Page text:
I spent some time trying to understand the advantages and disadvantages of using views in my code. The main reason for using views, in my case, was simplifying the code, by (as one example), having only one method to compute distances between two points in space, instead of several functions depending on type of data received (a vector and and an array, two vectors, two arrays). The use of views simplifies quite a lot the code, as the indexes of some arrays sometimes have to be passed through several functions until they are used.
However, I am noticing that using views leads to quite slower codes than passing the indexes of the elements of the vector one wants to consider.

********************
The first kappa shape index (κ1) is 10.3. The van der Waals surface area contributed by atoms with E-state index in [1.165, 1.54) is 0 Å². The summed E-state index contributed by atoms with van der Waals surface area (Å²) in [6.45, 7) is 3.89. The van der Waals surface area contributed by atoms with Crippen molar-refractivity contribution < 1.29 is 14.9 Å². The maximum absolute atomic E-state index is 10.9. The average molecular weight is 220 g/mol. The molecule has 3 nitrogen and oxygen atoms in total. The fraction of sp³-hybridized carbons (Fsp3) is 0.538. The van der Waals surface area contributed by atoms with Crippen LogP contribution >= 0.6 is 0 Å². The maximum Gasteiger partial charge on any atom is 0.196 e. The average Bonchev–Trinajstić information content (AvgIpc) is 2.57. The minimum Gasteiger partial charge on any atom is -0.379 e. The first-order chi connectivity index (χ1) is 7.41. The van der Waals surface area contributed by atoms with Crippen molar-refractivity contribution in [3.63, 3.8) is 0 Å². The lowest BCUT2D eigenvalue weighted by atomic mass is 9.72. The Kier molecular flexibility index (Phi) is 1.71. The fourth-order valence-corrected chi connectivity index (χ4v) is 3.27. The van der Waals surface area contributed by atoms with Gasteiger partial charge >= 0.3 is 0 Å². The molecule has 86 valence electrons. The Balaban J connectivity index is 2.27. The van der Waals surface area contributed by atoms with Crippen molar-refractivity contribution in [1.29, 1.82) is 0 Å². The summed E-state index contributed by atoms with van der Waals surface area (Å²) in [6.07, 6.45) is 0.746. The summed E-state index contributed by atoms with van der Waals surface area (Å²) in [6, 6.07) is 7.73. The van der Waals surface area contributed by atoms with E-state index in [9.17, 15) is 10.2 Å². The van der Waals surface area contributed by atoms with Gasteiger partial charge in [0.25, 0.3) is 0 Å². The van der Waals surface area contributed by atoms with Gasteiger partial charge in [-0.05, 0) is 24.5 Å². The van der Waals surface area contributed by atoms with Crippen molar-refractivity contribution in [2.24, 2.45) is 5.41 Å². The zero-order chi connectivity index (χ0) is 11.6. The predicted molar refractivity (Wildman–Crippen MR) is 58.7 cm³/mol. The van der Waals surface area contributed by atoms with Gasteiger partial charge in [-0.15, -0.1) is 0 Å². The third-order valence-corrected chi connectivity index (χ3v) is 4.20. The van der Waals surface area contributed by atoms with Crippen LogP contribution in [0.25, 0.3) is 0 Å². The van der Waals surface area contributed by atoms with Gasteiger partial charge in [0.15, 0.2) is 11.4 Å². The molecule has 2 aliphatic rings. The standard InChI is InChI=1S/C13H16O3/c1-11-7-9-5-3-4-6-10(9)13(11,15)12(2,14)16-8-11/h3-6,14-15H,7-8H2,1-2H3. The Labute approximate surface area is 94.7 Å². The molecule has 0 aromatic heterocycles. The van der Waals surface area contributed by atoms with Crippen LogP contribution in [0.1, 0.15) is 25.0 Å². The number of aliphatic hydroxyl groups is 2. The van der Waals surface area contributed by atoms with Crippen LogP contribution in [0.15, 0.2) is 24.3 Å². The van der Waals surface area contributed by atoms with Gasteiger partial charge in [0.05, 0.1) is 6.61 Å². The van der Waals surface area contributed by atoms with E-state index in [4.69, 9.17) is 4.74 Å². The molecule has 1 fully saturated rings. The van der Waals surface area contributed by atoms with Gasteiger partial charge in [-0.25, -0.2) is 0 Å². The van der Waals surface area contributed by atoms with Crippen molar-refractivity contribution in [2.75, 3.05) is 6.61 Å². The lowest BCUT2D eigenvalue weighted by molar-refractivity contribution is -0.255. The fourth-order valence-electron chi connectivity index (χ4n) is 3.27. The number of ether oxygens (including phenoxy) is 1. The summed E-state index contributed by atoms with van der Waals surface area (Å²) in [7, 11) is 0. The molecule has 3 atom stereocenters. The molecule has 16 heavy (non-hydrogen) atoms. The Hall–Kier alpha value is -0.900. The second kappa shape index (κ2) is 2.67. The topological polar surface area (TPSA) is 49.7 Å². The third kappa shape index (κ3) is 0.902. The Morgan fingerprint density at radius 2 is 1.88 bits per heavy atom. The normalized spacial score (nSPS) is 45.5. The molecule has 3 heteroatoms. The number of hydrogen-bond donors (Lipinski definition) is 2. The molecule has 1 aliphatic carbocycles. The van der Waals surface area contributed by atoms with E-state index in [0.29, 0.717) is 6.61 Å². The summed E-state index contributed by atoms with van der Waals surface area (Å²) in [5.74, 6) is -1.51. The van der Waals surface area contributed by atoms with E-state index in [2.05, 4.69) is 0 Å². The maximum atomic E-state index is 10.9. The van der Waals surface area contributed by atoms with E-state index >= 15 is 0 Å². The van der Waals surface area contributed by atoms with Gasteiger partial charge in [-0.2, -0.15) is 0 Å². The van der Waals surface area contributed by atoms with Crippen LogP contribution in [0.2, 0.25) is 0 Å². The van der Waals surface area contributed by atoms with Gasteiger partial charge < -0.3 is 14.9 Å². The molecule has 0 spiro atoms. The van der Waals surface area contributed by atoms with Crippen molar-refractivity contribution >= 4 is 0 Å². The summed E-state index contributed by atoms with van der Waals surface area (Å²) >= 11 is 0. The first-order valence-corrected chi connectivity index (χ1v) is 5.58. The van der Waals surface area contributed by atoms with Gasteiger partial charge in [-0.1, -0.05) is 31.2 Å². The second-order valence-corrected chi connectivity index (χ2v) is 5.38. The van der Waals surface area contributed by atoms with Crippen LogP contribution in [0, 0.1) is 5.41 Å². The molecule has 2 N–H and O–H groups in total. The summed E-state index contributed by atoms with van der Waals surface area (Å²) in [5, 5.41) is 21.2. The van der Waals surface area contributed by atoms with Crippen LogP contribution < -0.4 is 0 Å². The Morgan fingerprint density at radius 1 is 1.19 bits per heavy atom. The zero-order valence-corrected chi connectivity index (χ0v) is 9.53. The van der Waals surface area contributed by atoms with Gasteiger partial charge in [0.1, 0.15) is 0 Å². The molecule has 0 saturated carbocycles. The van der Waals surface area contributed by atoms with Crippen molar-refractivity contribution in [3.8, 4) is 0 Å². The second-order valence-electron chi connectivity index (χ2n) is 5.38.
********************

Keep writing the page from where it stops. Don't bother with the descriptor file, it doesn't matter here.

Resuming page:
An illustrative example is bellow, where I compute the sum of the distance between two arrays of 3D vectors. The use of views leads to the 10x slower code.
I am not sure if I have a question, but perhaps someone has something to say about this which might enlighten a better way to deal with these situations.
d(x,y,i,j) = sqrt( (x[i,1]-y[j,1])^2 + (x[i,2]-y[j,2])^2 + (x[i,3]-y[j,3])^2 ) function f1(x,y) dsum = 0. nx = size(x,1) ny = size(y,1) for i in 1:nx for j in 1:ny dsum = dsum + d(x,y,i,j) end end return dsum end d(x,y) = sqrt( (x-y)^2 + (x-y)^2 + (x-y)^2 ) function f2(x,y) dsum = 0. nx = size(x,1) ny = size(y,1) for i in 1:nx for j in 1:ny dsum = dsum + d(@view(x[i,1:3]),@view(y[j,1:3])) end end return dsum end x = rand(1000,3) y = rand(1000,3) println(f1(x,y)) println(f2(x,y)) using BenchmarkTools println(" With indexes: ") @btime f1($x,$y) println(" With views: ") @btime f2($x,$y)
661731.9520584571 661731.9520584571 With indexes: 2.011 ms (0 allocations: 0 bytes) With views: 19.450 ms (2000000 allocations: 122.07 MiB)